If you need to know the value of Chris Copeland to the Knicks and their small-ball lineup, all you needed to do was watch Game 5 against the Pacers Thursday, when he had 13 points and four board, helping key a season-extending win for the Knicks.
Even if coach Mike Woodson didn’t recognize Copeland’s value (he had used him in a limited role this postseason) other teams did — which is going to make it tougher to keep Copeland in a Knicks uniform this summer.
The Knicks do not have Copeland’s “Bird rights,” meaning they can’t just go over the cap to keep him in house. With the Knicks set to be over the tax apron next year, their options with Copeland are limited, reports the New York Post.
The Knicks will extend Copeland his $900,000 qualifying offer to keep him restricted so they can match an offer. But they may be prohibited from matching any offer more than $3 million.
They would have to use one of their precious exceptions — the $1.9 million biannual exception or the $3 million mini mid-level exception given to luxury taxpayers. The Knicks don’t have the full $5 million mid-level because of their lousy cap situation.
The Knicks only get to add one player this summer at the $3 million exception — is Copeland worth that and the need they must fill the most?
Plus, if another team comes in with a $4 million a year offer for three or four years, the Knicks simply cannot match. It’s not allowed under league rules.
And in a league where a big man — Copeland is 6’9” — who can space the floor as a three point shooter has real value, the idea of $4 million a year for him is not unreasonable at all.
Which is to say, Copeland’s impressive run might have played him off the Knicks.
Apparently, all it takes is a little public discussion of LeBron James‘ “broken” jump shot to get him back on balance and knocking down the three ball — he was 4-of-6 from deep Wednesday.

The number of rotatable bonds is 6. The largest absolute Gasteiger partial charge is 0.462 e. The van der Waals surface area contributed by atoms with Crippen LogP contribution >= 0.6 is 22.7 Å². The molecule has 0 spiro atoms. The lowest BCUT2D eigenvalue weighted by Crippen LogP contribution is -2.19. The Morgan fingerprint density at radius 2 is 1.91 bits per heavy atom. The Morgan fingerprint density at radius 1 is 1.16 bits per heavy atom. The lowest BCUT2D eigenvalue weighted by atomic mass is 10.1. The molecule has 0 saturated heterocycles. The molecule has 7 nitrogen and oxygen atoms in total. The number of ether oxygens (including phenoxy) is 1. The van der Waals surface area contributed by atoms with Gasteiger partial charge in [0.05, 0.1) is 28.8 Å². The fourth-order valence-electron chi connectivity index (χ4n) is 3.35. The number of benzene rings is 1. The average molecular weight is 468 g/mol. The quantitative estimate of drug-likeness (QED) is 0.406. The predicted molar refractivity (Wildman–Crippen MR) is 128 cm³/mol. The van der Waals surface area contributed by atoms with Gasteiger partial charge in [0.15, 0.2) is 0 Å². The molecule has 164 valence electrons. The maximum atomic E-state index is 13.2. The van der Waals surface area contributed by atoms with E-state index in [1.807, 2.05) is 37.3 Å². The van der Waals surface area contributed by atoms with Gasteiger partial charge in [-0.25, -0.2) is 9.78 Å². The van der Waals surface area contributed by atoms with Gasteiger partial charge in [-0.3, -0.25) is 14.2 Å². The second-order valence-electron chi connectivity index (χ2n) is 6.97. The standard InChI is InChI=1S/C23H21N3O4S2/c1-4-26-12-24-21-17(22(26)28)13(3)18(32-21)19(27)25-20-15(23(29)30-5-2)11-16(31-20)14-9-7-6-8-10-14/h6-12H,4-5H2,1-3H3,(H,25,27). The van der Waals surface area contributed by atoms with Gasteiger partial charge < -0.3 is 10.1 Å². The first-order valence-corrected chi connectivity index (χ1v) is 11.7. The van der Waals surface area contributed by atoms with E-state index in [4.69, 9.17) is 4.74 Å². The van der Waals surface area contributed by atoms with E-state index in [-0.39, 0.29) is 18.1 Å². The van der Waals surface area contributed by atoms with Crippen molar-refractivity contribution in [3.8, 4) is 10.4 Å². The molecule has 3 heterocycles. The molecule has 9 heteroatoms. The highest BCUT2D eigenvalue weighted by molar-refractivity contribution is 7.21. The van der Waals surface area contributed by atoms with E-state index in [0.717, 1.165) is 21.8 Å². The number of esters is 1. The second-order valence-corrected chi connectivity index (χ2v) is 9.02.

Then again J.R. Smith was 7-of-13, Kyrie Irving 4-of-5, and as a team the Cavaliers knocked down a record 25 threes — while shooting 55.6 percent — as they wiped the floor with the Hawks in Game 2.
In case you’re curious where the Cavs were hitting from, here’s the team’s shot chart.
The Houston Rockets aren’t in any rush to hire a new head coach, preferring to interview a wide range of candidates to find the right one. Jeff Van Gundy has been widely believed to be at the top of their list, now that Tom Thibodeau and Scott Brooks are off the market, but ESPN.com’s Marc Stein is reporting another name that has entered the mix: Mike D’Antoni, who last held a head coaching job from 2012 to 2014 with the Lakers and currently serves as the Sixers’ lead assistant.
The Pacers, meanwhile, haven’t made a final decision on Frank Vogel’s future with the team, but all signs seem to point to him getting let go in the next few days. And if that happens, Stein reports that Vogel will also be on Houston’s list of candidates.
Given the Rockets’ massive drop-off on the defensive end this season, Vogel would seem to be a better fit than D’Antoni. But it sounds like the Rockets aren’t close to finding a replacement for J.B. Bickerstaff, although it would make sense to have a new coach in place by next month’s draft.
On Monday, the Hawks played the Cavaliers close and even led in the fourth quarter, leading plenty of optimism that Game 2 would be equally competitive, that the Hawks had something to build on.
The Cavs dominated from the start on Wednesday, with a 123-98 final score that was far closer than the game actually was — the Cavs led 74-36 at the half and led by as much as 38 at one point in the second half.
The Cavs also hit 25 three-pointers, which is the all-time record for a single game — regular season or playoffs. J.R. Smith hit seven of them, along with four each from LeBron James and Kyrie Irving and three for Kevin Love.
18 of Cleveland’s threes came in the first half, also a playoff record, and this was all Atlanta could do:
That’s the kind of night it was for the Hawks, who now trail 2-0 in the series as it heads back to Atlanta.
LeBron James has always been an incredible passer. In the midst of the Cavs’ Game 2 beatdown of the Hawks, he zipped this one-handed beauty into the paint to Kyrie Irving, who kicked it out to Kevin Love for a corner three:
The three was just one of the 18 Cleveland hit in the first half, which set an NBA playoff record.